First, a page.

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Emma Timbery. Aboriginal mother to blacks – and whites.

Emma Timberery was born to Betsey, an Aboriginal woman from Liverpool; and Jimmy Lowndes, a Dharawal man. (His may have been a white man, named Lowndes, working on William Macarthur’s estate in Camden. And, it’s said, he’d been hidden rom tribesmen wanting to wipe out “half-castes” like him, by a senior Dharwal man, called Bradbury.)  Full Article…


William Cooper, John Needham and the Creation of NAIDOC

After some promising discussions with Prime Minister Joseph Lyons in the late 1930s, it became clear to William Cooper and his colleagues at the Australian Aborigines’ League that the federal government was not going to do anything for the Indigenous cause. The cabinet was stonewalling the Petition to the King. The message came back to  Full Article…


Joan Kingsley-Strack Lectures the Judge

She was a good North Shore housewife. A church-goer with a country lady’s sensibilities. And she was a royal pain in the posterior to the Aboriginal Protection Board. Joan Kingsely-Strack was a friend of Pearl Gibbs and William Ferguson. A friendship that began when she attended the “1937 New South Wales Select Committee Enquiry into  Full Article…


When the Aborigines fought for the the Missionary

Between 1913 and 1914 the residents of the Lake Tyers Aboriginal Station waged a campaign to allow Caroline Bulmer, the widow of their late missionary, to remain on the station with them. Preparing two separate petitions, the first to the Victorian Board for the Protection of Aborigines, and the second to the Governor of Victoria,  Full Article…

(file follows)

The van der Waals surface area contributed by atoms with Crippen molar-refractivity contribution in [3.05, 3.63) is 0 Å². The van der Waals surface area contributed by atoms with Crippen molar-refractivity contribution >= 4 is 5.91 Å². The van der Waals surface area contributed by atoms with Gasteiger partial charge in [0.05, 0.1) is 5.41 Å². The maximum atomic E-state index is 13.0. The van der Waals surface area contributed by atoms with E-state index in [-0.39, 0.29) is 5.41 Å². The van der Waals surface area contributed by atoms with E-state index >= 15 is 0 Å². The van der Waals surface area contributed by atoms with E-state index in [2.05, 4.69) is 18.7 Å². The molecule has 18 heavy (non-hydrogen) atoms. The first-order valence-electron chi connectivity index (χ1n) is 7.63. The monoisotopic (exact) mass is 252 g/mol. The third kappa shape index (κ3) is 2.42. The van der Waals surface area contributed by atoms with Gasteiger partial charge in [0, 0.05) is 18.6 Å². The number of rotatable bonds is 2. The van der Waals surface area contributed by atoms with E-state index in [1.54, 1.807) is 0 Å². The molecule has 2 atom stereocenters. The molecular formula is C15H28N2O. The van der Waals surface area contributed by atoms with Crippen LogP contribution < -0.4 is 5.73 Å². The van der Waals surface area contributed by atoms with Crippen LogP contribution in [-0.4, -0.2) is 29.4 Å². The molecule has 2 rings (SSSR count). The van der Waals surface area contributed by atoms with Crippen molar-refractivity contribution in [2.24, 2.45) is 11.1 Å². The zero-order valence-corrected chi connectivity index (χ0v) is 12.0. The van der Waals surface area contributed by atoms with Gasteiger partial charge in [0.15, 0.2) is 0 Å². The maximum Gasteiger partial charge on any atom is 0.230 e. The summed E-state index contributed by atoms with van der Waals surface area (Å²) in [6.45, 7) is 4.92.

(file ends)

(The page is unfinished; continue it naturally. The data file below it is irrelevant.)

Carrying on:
William Ferguson returns

William Ferguson had been born at Darlington Point. Nearing the end of his life, he was giving Aboriginal people of that district the voice they never had.



As settlement impacted the Wemba Wemba people in the Victorian era, many found refuge in the Werai forests. In the late 1870s some 80 Aboriginal people moved to missions and reserves in the surrounding area, particularly at Moonahcullah. It’s also possible that many Indigenous people moved there from the Lake Boga Mission, a Moravian ministry  Full Article…

Petition to the King – the Commonwealth is stumped

We might say William Cooper was the cat, and the entire Executive and Bureaucratic branches of the Commonwealth were the pigeons. As these documents from the National Archives of Australia show. The business, started with William Cooper and his Australian Aborigines’ League. Cooper had initiated the collection of signatures as early as 1933. No doubt  Full Article…


Shadrach Livingstone James: scholar, orator, man’s man

The article published in the Riverine Herald on January 13, 1915, states the case as follows: A BUSH FIGHT DIFFERENCES SETLED IN THE RING At the Nathalia Police Court on Mon- day, Messers F. Furza and M. Muntz, J’s.P., on tho Bench, Shadrach James was charged with unlawfully assaulting Arthur Nelson 26th December last. Senior-Constable  Full Article…


“White and aboriginal evangelists”

The very word “evangelist” evokes the picture of a white man. But for most of Australia’s modern history, they’ve been black and white. Even in the early days of Maloga, many Aboriginals chose to become teachers of the Gospel of Jesus, sent out with full authority to spread the good news. In the Normal Collection  Full Article…


“The missionaries are the best help our people have”

Shadrach Livingstone James seems to have been a popular speaker in Melbourne, newspaper records showing he gave talks to student groups and churches. Here, he’s being reported on a speech he gave to a missionary conference. At this point, he may have returned to Maroopna, where his father, Thomas James had spent his last years.  Full Article…